Landowners and producers enrolled in 21.9 million acres of the Conservation Reserve Program should begin receiving $1.68 billion in annual rental payments, the Department of Agriculture said Thursday.

The CRP program became law in 1985 to control soil erosion and stabilize commodity prices and provides an annual rent payment for land set aside for qualified conservation practices with contracts lasting anywhere from 10 to 15 years.

“Lands enrolled in this program conserve soil, improve water quality, provide habitat for wildlife, sequester carbon, and benefit agricultural operations,” Farm Service Agency Administrator Richard Fordyce said.

The payments are issued through acres enrolled in the program's different categories. According to USDA, as of September, 13.18 million acres are enrolled in general CRP contracts, 6.5 million acres are enrolled through continuous signup, 391,519 acres are enrolled in farmable wetland acres, 925,694 acres are enrolled in the Conservation Reserve Enhancement Program, and 916,974 acres are in grasslands.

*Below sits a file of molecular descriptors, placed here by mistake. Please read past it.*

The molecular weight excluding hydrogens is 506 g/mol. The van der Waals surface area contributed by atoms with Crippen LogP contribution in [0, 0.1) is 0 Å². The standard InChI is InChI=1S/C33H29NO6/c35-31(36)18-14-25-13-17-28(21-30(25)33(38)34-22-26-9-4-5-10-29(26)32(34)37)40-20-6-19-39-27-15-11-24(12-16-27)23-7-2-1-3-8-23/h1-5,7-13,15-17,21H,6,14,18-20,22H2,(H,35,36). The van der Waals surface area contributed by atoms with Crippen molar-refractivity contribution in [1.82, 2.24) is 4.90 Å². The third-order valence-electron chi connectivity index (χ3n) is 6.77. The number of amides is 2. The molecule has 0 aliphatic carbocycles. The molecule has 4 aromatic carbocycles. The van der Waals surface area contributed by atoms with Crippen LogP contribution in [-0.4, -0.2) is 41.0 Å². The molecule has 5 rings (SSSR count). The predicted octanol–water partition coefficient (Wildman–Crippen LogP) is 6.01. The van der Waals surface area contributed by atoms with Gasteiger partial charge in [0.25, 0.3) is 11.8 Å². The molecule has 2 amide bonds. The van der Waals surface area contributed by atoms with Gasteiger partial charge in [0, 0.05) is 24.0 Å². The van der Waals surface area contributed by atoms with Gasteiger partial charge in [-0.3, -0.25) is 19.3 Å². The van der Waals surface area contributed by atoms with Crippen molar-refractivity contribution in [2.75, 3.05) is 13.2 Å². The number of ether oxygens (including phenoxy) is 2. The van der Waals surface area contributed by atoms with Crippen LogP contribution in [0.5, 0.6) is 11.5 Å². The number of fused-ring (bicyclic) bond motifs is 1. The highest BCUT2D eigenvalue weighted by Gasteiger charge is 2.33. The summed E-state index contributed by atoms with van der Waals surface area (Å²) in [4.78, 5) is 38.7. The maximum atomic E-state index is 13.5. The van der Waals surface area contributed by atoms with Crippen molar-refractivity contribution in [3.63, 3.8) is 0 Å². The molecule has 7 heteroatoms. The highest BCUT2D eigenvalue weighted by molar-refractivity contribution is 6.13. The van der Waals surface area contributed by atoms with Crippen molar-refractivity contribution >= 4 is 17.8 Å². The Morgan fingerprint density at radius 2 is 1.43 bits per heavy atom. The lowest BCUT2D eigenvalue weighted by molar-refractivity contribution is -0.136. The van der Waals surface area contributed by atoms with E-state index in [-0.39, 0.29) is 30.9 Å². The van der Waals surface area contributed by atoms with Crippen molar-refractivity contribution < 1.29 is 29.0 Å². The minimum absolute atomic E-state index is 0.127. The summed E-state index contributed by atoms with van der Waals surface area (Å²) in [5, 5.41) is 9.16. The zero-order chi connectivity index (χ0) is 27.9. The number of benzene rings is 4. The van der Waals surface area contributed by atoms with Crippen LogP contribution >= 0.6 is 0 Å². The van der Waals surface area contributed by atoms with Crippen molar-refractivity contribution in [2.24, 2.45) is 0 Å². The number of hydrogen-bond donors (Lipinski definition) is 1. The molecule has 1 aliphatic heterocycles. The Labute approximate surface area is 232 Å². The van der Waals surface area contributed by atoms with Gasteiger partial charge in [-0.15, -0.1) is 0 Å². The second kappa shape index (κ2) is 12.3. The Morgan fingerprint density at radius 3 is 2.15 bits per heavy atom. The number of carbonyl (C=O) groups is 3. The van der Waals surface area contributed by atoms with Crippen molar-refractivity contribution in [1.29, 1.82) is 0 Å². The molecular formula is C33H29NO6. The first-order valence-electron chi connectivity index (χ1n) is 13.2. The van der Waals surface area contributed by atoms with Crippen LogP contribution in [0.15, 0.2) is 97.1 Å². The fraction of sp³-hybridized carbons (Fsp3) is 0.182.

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An average CRP rental payment is $82 per acre but can vary in the different programs.

The program received an expanded acreage cap in the 2018 farm bill and will be able to enroll up to 27 million acres by 2023. 

The monthly report also noted 5.3 million CRP acres expired Sept. 30 of this year, 3 million expire next year, and 4 million acres expire Sept. 2022.

In October 2019, the department issued over $1.7 billion in annual rental payments to more than 350,000 producers on more than 22 million enrolled total acres.

For participants with contracts that began this October, the first rental payment will be issued in October 2021.

The program will celebrate its 35th year in December.

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